labour markets

Policies to deal with the free movement of labour

Policies to deal with the free movement of labour

In this recent post we saw some of the economic and political challenges of allowing free movement of labour within an economic block, such as the EU28. To what extent can the government / EU mitigate these negative impacts, whilst retaining free movement of labour? 1. Funding related to number of people. One issue of free movement of labour is that certain areas can see a sudden influx of migrants, which places a stress on social services, housing and possibly wages. If government spending was more flexible, higher public funds…

Problems of free movement of labour

Problems of free movement of labour

In a recent post, we looked at the advantages of free movement of labour. But, what about the problems which might arise from free movement of labour? Firstly, free movement of labour depends on the area in question. To make an easy contrast, initially, the EU was free movement of workers between 12 / 15 countries in Western Europe. These countries had relatively similar wage rates, and we didn’t see any dramatic shift in workers between EU member states In recent years, the EU has expanded to 28 (27 post…

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Fiscal impact of immigration

If you are interested in fiscal impact of net migration, this study “Fiscal effects of immigration to the UK” is worth reading. Some highlights EU migrants cost the UK government £408.12 per second in public expenditures, and contribute £463.35 per second in revenue. Of all EU migrants, nearly nine in ten are of working age. According to long-term international migration data collected by the ONS, around 48.9 % of EU migrants that came to the UK in 2013 were between the ages of 15 and 24. Meanwhile, 40.9%…

Performance related pay

Performance related pay

Performance related pay is a system where employers pay employees depending on the quality of their work. In it simplest form, performance related pay is payment by ‘piece meal’. For example, a worker gets paid £1.00 per Kg of potatoes that they pick. This piece meal payment is an effective way to give workers an incentive to work harder and pick as many potatoes as they can. From the employers point of view it is relatively easy to measure the marginal product of each worker and pay accordingly. The employer…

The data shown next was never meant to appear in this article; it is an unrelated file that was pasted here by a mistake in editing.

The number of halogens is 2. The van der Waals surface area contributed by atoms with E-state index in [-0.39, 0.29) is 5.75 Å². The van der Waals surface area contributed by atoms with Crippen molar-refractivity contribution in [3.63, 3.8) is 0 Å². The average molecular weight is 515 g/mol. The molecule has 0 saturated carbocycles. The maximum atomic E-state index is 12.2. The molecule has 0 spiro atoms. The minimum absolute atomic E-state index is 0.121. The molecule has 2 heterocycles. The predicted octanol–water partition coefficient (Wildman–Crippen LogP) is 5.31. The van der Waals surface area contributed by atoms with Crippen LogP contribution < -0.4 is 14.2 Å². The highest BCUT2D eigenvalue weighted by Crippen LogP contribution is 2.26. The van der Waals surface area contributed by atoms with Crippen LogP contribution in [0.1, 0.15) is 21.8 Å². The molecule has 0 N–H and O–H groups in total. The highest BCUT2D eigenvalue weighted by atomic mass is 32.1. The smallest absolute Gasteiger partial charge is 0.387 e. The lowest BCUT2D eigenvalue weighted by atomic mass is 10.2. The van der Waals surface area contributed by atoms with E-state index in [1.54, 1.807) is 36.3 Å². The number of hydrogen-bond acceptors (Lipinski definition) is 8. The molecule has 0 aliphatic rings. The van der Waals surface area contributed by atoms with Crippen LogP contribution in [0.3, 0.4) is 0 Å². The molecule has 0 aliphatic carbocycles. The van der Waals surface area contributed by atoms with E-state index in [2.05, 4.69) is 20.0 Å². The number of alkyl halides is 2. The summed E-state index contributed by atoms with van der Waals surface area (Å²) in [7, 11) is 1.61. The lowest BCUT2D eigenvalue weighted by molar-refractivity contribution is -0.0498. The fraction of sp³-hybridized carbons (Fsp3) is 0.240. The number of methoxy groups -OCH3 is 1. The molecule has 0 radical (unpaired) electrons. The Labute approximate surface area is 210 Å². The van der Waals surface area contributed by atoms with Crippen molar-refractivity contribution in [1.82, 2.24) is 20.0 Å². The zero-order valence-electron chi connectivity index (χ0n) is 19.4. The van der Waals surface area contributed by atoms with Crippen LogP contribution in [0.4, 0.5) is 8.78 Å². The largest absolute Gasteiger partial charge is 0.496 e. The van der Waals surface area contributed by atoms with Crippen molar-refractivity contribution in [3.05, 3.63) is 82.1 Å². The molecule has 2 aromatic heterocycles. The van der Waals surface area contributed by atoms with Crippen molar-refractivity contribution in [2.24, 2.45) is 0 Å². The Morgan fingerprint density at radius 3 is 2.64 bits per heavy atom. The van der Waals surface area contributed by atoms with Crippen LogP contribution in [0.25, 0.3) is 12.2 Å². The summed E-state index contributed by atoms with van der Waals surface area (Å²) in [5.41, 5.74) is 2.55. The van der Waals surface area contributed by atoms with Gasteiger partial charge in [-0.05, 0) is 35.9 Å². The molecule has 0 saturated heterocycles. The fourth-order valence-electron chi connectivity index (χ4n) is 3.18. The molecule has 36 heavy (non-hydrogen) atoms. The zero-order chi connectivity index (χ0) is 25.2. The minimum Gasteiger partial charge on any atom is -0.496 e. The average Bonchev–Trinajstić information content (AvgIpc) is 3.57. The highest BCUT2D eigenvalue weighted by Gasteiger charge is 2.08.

Impact of increase in female labour market participation

Impact of increase in female labour market participation

A look at the economic impact of an increase in the supply of female workers in labour markets. In Summary: Increased female labour market participation, will lead to increase in supply of labour, and in theory, could lead to lower wages. However, a gradual increase in female labour market participation is often in response to rising demand for certain jobs, and is consistent with rising real wages. The increase in female labour market participation can also increase labour market flexibility and impact on income distribution with society. History – Female labour market…

Minimum Wage for 16-18 Year olds

The minimum wage for workers 18-20 is currently £5.30 (May 2016)   Readers Question: What are the minimum wage rates for 16, 17 and 18 year olds. Should the minimum wage be increased?  Should there be a minimum wage rate for children under 16? Minimum Wage Rates from April 2016 £7.20  –  25 and over £6.70 – Age 21-24 £5.30 – Age 18-20 £3.87 – Under 18 £3.30 – Apprentice rate.   An apprentice means the firm has to devote a certain time to training the worker. Traditionally apprentices get lower pay…

Growth in self-employed contractors

Growth in self-employed contractors

In recent years, the UK has seen a more flexible labour market. One phenomena is the growth in self-employed contractors. This category of workers have different rights to employees. Self-employment can be attractive to workers seeking greater flexibility. But, there is also concern firms are using the categorisation of  self-employment as a bogus method to pay their workers lower wages, reduce rights to sick pay and avoid the need to employ for fixed numbers of hours per week. Levels of self-employment in UK

Zero hour contracts

Zero hour contracts

Zero hour contracts means that workers are employed without any guarantee about the amount of work they will gain. In the past decade, the numbers working on zero hour contracts has significantly increased from 100,000 in 2000 to over 700,000 in 2015. This now accounts for approx. 2.4% of the workforce. 41% of people on a zero hour contract job – wish to gain a replacement job, additional job or more hours in current job. This compares to just 12% of people not on a zero hour contract. (Source: ONS…